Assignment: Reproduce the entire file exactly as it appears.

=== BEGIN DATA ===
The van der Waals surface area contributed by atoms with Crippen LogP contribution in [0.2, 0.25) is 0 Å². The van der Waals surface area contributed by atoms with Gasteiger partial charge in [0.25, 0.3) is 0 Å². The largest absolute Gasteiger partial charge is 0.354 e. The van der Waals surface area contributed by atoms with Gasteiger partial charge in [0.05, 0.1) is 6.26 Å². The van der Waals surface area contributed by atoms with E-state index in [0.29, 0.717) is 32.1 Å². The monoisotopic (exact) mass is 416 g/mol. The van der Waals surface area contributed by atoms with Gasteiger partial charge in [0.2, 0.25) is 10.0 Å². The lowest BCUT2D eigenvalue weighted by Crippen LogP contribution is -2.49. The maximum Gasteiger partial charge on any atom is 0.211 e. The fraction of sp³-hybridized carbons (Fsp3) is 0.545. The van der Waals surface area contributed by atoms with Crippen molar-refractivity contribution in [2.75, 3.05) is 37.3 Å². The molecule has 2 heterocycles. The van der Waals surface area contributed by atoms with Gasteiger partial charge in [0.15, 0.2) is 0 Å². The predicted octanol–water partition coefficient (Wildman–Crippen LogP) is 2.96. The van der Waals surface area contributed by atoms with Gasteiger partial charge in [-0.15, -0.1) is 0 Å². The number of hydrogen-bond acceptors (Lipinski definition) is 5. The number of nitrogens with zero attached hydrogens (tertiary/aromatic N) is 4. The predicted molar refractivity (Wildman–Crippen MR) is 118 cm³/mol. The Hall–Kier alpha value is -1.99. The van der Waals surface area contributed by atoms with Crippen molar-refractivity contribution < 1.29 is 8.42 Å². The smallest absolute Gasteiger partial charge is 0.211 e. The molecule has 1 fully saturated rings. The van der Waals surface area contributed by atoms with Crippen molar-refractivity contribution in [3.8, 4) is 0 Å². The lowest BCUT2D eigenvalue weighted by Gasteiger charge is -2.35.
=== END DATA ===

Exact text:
The van der Waals surface area contributed by atoms with Crippen LogP contribution in [0.2, 0.25) is 0 Å². The van der Waals surface area contributed by atoms with Gasteiger partial charge in [0.25, 0.3) is 0 Å². The largest absolute Gasteiger partial charge is 0.354 e. The van der Waals surface area contributed by atoms with Gasteiger partial charge in [0.05, 0.1) is 6.26 Å². The van der Waals surface area contributed by atoms with E-state index in [0.29, 0.717) is 32.1 Å². The monoisotopic (exact) mass is 416 g/mol. The van der Waals surface area contributed by atoms with Gasteiger partial charge in [0.2, 0.25) is 10.0 Å². The lowest BCUT2D eigenvalue weighted by Crippen LogP contribution is -2.49. The maximum Gasteiger partial charge on any atom is 0.211 e. The fraction of sp³-hybridized carbons (Fsp3) is 0.545. The van der Waals surface area contributed by atoms with Crippen molar-refractivity contribution in [2.75, 3.05) is 37.3 Å². The molecule has 2 heterocycles. The van der Waals surface area contributed by atoms with Gasteiger partial charge in [0.15, 0.2) is 0 Å². The predicted octanol–water partition coefficient (Wildman–Crippen LogP) is 2.96. The van der Waals surface area contributed by atoms with Gasteiger partial charge in [-0.15, -0.1) is 0 Å². The number of hydrogen-bond acceptors (Lipinski definition) is 5. The number of nitrogens with zero attached hydrogens (tertiary/aromatic N) is 4. The predicted molar refractivity (Wildman–Crippen MR) is 118 cm³/mol. The Hall–Kier alpha value is -1.99. The van der Waals surface area contributed by atoms with Crippen molar-refractivity contribution < 1.29 is 8.42 Å². The smallest absolute Gasteiger partial charge is 0.211 e. The molecule has 1 fully saturated rings. The van der Waals surface area contributed by atoms with Crippen molar-refractivity contribution in [3.8, 4) is 0 Å². The lowest BCUT2D eigenvalue weighted by Gasteiger charge is -2.35.